Tag Archive: Manila Cemeteries

It was a day spent visiting cemeteries. It may not sound exciting to many, but oddly enough, the cemetery tour was packed with so much history. Not the oldest, but North Cemetery certainly is the biggest at 54 hectares. Like an open air museum, we marveled that such reminders of our past are contained in hectares upon hectares of land within our densely packed metropolis.



When we saw the Mausoleum dedicated to our veterans, I couldn’t help but compare it with the Pantheons found in Europe. Yes, it pales in comparison, for sure. But the architecture reminds you how and why pantheons are built. This pantheon — or “panchong” in our local dialect — honors our Katipuneros who shed blood so present-day Filipinos can have the freedom we now enjoy. Looking at it now, one laments how these revolutionary patriots are nearly forgotten.





Like this pantheon, there are other reminders of our patriots and leaders, honored at least for a single day within a year. North Cemetery has become the resting place of past Presidents, celebrities and prominent families. Just like the nearby La Loma Cemetery, architecture flourished in this area.





It would be interesting to draw up a list of graves whose “tenants” now grace some street signs around Manila. The place also counts resting places of past Presidents and national leaders. In particular, there’s one Presidential tomb site which included a resting place for the Presidential dog. “Bogie” must have been so loved by the family of ex-President Manuel A. Roxas to rest beside the Roxas patriarch.








And in case you’re wondering why there are fire hydrants scattered in a patch of land here, this happens to be the resting place of firemen. Remember that the North Cemetery was created during the American occupation, so don’t be surprised to find the statue of an American (or Irish?) fireman here.







And lest you forget….. Long before Manny Pacquiao and Flash Elorde, there was Pancho Villa. This boxing legend was never beaten in the ring but many would argue that’s because he had a short lived boxing career. Unfortunately for this young lad, he was knocked out at the early age of 23. Not of a 1-2 punch nor boxing-related ailment, but of complications resulting from a tooth extraction!







Not too any Filipinos would remember that the Manila Cemeteries also served as execution sites for those who resisted the Japanese Occupation. Among those is Josefa Escoda, founder of the Girl Scouts of the Philippines and many other unknown heroes. A monument now stands here to honor them.



As for that last photo. Pyramids and sphinx — this is the resting place for the Arroyos. Last interred here was Cong. Iggy Arroyo a.k.a. Jose Pidal.


I know. I know. Sounds morbid. Even cruel. But can’t help thinking THAT while walking the “streets” within the hallowed grounds of La Loma, North and Chinese Cemeteries in Manila.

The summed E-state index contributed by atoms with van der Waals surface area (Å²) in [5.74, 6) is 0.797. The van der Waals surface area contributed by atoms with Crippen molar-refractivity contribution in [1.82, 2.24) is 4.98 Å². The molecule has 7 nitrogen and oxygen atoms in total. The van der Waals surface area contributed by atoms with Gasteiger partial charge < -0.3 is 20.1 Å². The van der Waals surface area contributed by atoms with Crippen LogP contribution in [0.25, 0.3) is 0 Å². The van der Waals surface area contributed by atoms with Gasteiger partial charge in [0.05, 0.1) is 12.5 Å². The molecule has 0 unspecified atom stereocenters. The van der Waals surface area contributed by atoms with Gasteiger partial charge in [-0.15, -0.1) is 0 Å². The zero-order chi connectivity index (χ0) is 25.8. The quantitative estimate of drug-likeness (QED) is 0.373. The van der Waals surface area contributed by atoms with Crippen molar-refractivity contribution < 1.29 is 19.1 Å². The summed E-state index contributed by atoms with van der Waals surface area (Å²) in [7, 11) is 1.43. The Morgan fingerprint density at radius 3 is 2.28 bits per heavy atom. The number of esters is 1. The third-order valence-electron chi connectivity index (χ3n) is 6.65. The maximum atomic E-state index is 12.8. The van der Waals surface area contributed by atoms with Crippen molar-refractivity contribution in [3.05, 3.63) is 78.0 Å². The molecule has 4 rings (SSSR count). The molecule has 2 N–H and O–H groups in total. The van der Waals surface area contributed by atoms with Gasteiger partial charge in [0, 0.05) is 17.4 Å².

The architect/tour guide mentioned how Evita Peron’s grave in Recoleta Cemetery draws in millions of tourists and yield tourism moolah for Argentina. Yes, Evita of that Broadway musical fame. The same lovely lady who married Juan Peron just a year before Juan became President of Argentina. The same lady who tried to run as Vice President of the same South American nation.






Evita. Don’t you feel like breaking out to sing “Don’t Cry For Me, Argentina”?  That musical has forever etched this Argentinian First Lady into our minds and pop culture. Many believe she’s the inspiration for a local ex-First Lady who similarly held political posts while the husband was President. The latter has inspired many comedy acts and invariably, the plays emphasized her flamboyant lifestyle and alleged “obsession” with shoes. Given the flamboyance displayed in these urban cemeteries, the architect/tour guide is spot on when he quipped “Wait till xxxxx dies……”.







Some of those mausoleums are even bigger than village churches I’ve been to. Really, in death as in life….. the disparity between rich and poor is very evident. The affluent within high society made sure their family names are immortalized in the “city of the dead”. Spanning many hectares of land, I am amazed to find how vast these cemetery parks are. I visited 3 in a day. La Loma, North and Chinese Cemeteries. Each deserving to have their stories told.







Even now, these cemeteries are drawing in tourists. It is just lamentable that the authorities are unable to deal with the squatting problem. If you ask me, these squatters have grown out of control. The very reason why I didn’t have the courage to “tour” on my own. I joined a tour organized by the Museum Foundation of the Philippines and was only too happy to have the brilliant Architect Manuel Noche and the hilarious, ever-energetic Ivan Man Dy walk us through history as we walked around the mounds and mausoleums, some of which are as high as 3 storeys.



Watch this page for sequels!